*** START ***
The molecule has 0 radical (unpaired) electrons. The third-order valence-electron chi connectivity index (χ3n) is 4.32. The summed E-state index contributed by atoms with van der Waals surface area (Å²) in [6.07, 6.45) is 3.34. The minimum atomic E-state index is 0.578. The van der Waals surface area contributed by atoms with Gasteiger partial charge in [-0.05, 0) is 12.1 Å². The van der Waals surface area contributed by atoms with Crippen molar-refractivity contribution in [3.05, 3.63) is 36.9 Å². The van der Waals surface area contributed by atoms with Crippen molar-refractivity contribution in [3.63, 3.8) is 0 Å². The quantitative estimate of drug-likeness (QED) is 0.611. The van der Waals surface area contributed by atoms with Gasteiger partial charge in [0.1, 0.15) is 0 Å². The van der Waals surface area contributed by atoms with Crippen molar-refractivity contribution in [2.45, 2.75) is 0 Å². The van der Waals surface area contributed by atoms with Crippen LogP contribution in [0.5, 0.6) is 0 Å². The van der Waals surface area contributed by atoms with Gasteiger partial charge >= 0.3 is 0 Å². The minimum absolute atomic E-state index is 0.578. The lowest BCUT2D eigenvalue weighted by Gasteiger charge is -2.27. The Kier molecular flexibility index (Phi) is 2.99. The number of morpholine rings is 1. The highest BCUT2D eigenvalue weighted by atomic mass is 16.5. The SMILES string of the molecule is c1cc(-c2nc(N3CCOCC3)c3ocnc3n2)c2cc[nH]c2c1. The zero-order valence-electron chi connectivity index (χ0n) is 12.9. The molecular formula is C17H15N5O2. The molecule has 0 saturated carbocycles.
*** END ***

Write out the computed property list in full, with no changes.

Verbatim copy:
The molecule has 0 radical (unpaired) electrons. The third-order valence-electron chi connectivity index (χ3n) is 4.32. The summed E-state index contributed by atoms with van der Waals surface area (Å²) in [6.07, 6.45) is 3.34. The minimum atomic E-state index is 0.578. The van der Waals surface area contributed by atoms with Gasteiger partial charge in [-0.05, 0) is 12.1 Å². The van der Waals surface area contributed by atoms with Crippen molar-refractivity contribution in [3.05, 3.63) is 36.9 Å². The van der Waals surface area contributed by atoms with Crippen molar-refractivity contribution in [3.63, 3.8) is 0 Å². The quantitative estimate of drug-likeness (QED) is 0.611. The van der Waals surface area contributed by atoms with Gasteiger partial charge in [0.1, 0.15) is 0 Å². The van der Waals surface area contributed by atoms with Crippen molar-refractivity contribution in [2.45, 2.75) is 0 Å². The van der Waals surface area contributed by atoms with Crippen LogP contribution in [0.5, 0.6) is 0 Å². The van der Waals surface area contributed by atoms with Gasteiger partial charge >= 0.3 is 0 Å². The minimum absolute atomic E-state index is 0.578. The lowest BCUT2D eigenvalue weighted by Gasteiger charge is -2.27. The Kier molecular flexibility index (Phi) is 2.99. The number of morpholine rings is 1. The highest BCUT2D eigenvalue weighted by atomic mass is 16.5. The SMILES string of the molecule is c1cc(-c2nc(N3CCOCC3)c3ocnc3n2)c2cc[nH]c2c1. The zero-order valence-electron chi connectivity index (χ0n) is 12.9. The molecular formula is C17H15N5O2. The molecule has 0 saturated carbocycles.